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Watch: Here’s why Barbados wants to remove Queen Elizabeth as its head of state
The Queen has said the decision to remove her as head of state in Barbados is one to be made by the country’s people and government.
On Tuesday, Barbados announced it intended to “fully leave our colonial past behind” and said “Barbadians want a Barbadian head of state”.
A speech written by prime minister Mia Mottley and read by governor-general Dame Sandra Mason said the country would aim to make the move ahead of its 55th anniversary of independence, which is November 2021.
Dame Sandra added: “This is the ultimate statement of confidence in who we are and what we are capable of achieving.
“Hence, Barbados will take the next logical step toward full sovereignty and become a republic by the time we celebrate our 55th anniversary of independence.”
A statement from Buckingham Palace on Wednesday said: “This is a matter for the government and people of Barbados.”
The Prime Minister’s Office agreed it was a “decision for Barbados and the government there”.
A Number 10 spokesman said: “We obviously have a shared history and remain united with Barbados in terms of history, culture and language, and we will continue to have and enjoy a partnership with them as members of the Commonwealth.”
Barbados gained independence in 1966, and in 2016, the Queen praised the island nation saying: “Since you became an independent country in 1966, you have continued to flourish and grow into a strong and confident nation.
“The extraordinary talents of your people, from the cricket field to the music industry have been admired and recognised throughout the world.”
Guyana, Trinidad and Tobago and Dominica have all made the same move of removing the Queen as head of state after independence.
They are still in the Commonwealth, a voluntary network of 54 nations which work for common ideals.
The Commonwealth’s role and function has been raised in recent months following the Black Lives Matter movement across the UK and the US.
Prince Harry and his wife Meghan Markle, who remain president and vice president respectively of the Queen’s Commonwealth Trust (QCT) despite not being working royals, have raised issues in recent weeks, as they forge their new path in California.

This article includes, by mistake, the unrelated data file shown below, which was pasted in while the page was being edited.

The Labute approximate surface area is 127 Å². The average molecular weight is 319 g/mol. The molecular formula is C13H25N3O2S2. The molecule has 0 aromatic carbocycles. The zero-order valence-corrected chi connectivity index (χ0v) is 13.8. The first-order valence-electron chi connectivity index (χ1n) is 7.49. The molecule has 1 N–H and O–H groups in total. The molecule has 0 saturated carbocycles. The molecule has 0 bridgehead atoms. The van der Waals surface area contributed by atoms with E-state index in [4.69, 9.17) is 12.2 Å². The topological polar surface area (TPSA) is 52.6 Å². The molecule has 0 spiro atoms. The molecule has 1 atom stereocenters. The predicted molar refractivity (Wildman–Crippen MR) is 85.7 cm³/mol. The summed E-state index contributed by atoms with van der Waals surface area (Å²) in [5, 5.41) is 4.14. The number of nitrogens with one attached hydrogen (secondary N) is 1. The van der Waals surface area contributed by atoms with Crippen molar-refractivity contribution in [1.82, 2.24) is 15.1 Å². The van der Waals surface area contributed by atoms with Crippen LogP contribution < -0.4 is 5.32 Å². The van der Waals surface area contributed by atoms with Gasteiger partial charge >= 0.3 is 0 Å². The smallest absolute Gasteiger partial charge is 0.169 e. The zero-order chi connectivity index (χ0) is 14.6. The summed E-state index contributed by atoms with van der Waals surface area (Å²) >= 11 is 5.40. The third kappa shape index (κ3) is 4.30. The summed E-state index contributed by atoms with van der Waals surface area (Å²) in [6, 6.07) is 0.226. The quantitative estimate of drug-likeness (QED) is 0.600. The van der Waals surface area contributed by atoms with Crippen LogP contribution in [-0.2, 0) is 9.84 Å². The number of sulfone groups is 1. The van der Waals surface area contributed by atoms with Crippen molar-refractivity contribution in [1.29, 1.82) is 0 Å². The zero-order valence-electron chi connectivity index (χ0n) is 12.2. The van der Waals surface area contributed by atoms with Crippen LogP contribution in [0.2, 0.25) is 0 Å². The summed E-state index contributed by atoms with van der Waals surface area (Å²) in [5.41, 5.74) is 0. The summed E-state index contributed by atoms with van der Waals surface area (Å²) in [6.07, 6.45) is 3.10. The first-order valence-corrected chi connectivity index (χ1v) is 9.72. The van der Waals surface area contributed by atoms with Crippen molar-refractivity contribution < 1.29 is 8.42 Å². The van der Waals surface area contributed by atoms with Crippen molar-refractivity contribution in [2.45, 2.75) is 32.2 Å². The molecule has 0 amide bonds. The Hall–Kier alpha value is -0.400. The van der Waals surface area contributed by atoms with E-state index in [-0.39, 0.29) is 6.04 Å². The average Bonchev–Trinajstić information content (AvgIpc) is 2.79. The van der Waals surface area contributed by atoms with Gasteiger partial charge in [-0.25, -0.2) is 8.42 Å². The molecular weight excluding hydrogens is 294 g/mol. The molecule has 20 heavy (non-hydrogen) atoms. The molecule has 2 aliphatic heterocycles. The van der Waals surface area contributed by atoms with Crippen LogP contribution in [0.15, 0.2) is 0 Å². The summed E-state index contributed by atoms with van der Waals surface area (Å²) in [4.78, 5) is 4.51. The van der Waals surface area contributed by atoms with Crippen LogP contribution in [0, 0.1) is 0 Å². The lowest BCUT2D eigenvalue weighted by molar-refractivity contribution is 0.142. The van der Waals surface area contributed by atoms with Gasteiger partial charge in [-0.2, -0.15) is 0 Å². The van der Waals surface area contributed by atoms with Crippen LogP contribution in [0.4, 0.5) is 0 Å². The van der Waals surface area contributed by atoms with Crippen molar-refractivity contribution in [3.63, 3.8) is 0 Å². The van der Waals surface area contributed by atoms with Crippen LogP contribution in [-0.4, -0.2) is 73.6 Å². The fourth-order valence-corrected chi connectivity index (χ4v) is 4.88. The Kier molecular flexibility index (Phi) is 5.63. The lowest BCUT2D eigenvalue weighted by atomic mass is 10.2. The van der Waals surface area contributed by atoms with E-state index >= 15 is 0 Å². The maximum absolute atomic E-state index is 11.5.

Watch: What is the Commonwealth?
In July, on a call with representatives from the QCT, Harry said: “When you look across the Commonwealth, there is no way that we can move forward unless we acknowledge the past, and guess what, everybody benefits.”
Meghan said: “We’re going to have to be a little uncomfortable right now, because it’s only in pushing through that discomfort that we get to the other side of this and find the place where a high tide raises all ships.
“Equality does not put anyone on the back foot, it puts us all on the same footing – which is a fundamental human right.”
Barbados’ decision could trigger other nations to make the same move. The issue has been raised on several occasions over the years by Jamaica, but the country’s constitution makes it difficult.
According to the University College London: “The difficulty lies in the Jamaican constitution, which has very high thresholds for constitutional change: two thirds majorities in the House of Representatives and the Senate, and any change to the monarchy must also be submitted to referendum.”
Australians have also debated the same issue, but in a referendum in 1999, the majority of people voted to keep the Queen as their head of state.
Nations which have the Queen as head of state have a governor-general who represents the Queen in that country.